Ark. – The 2010 tournament season was a rollercoaster ride for Bryan
Thrift. He claimed his first Walmart FLW Tour win on his home lake in
front of family and friends. A few months later, he won the coveted
Angler of the Year award. But Thrift also remembers 2010 for what he
lost – his father, Tommy, to cancer. But 2011 couldn’t have started any
better. Thrift and his wife, Allison, are proud parents to newborn baby
Wylie Thomas. And at Wylie’s first tournament, his dad delivered another
Not too long ago, Thrift was known as a dock skipper and a bank burner.
But as he ages, his angling arsenal continues to diversify. This week on
Beaver Lake he demonstrated the ability to master cold water and make
key adjustments in the tournament’s final hours.
On day one Thrift caught three quality keepers and then left his primary
area. He was hoping to find a few kicker largemouths in Beaver’s muddy
water, but he returned empty-handed.
“I thought after the first day I was done,” said the Shelby, N.C.,
native, who sat in 36th place. “I ran up the river and never got bit.
Little did I know, where I left was where the big ones were at.”
After a tip from friend and fellow North Carolina pro Matt Arey, Thrift
put on a jerkbait clinic. Throwing to water waist deep, Thrift would
work a Megabass Vision 110
as hard and fast as possible over rock piles
and timber in the Rocky Branch area of the lake.
“Matt really showed me what I was doing wrong. Once I got the action
right, I really figured it out. I ripped that thing until my arms got
tired, and I then I’d rest and rip it some more. And the key for me was
that 6-foot, 6-inch medium-heavy Damiki Dark Angel rod. It’s got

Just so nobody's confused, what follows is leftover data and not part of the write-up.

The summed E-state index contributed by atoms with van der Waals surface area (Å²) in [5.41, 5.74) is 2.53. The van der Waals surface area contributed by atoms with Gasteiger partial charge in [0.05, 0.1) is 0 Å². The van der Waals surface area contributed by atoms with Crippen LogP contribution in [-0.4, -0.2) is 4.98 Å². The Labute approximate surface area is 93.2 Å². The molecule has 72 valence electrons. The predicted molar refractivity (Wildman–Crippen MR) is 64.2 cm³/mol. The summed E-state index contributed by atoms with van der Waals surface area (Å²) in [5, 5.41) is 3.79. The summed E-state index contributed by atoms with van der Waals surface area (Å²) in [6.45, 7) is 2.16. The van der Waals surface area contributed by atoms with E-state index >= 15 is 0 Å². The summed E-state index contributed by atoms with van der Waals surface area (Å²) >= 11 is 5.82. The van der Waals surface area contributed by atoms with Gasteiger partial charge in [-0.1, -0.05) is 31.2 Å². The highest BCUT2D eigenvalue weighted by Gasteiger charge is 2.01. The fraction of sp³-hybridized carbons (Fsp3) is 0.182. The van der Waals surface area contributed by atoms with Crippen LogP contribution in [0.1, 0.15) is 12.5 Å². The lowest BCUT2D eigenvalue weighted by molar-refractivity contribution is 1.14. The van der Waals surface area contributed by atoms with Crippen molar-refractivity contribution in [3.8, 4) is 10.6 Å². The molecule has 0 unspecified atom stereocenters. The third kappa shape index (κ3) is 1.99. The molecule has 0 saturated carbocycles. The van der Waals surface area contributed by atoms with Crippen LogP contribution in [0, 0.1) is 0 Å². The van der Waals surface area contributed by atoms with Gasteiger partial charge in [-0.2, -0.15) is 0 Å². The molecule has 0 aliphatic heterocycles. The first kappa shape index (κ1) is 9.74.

backbone, but it’s also got a lot of tip, which is the exact action you
want in a jerkbait-crankbait rod.”
While the Vision 110 (Pro Blue)
was his primary lure, Thrift also
weighed in a few keepers this week on a bluegill-colored Damiki DC-200
crankbait. Both were tied to 10-pound Berkley Trilene 100% fluorocarbon.
While Thrift stunned the crowd Saturday with a 20-pound, 8-ounce stringer, Sunday was much more stressful.
“I caught a 4-pounder in the first 20 minutes, and then it really got
tough. At about 1 p.m. I decided to abandon my shallow-water program and
fish deep cedar trees. At the time I only had three fish. Instead of
working the bait fast, I’d dead-stick it and let it fall for 20 or 30
seconds, all the way down.”
That late-game adjustment made all the difference as Thrift filled out
his limit. But he didn’t seal the deal until the closing moments.
“With about 10 minutes left in the day I pulled into Prairie Creek, about half a mile from the takeoff, and
my jerkbait beside a cedar tree. It’s sinking down through there, and
my line jumps and I catch a 4-pounder right before weigh-in. Hands down,
that was the winning fish.”
The Chevy pro then reflected on his latest milestone.
“I don’t want to slow down,” said Thrift, who has posted seven top-10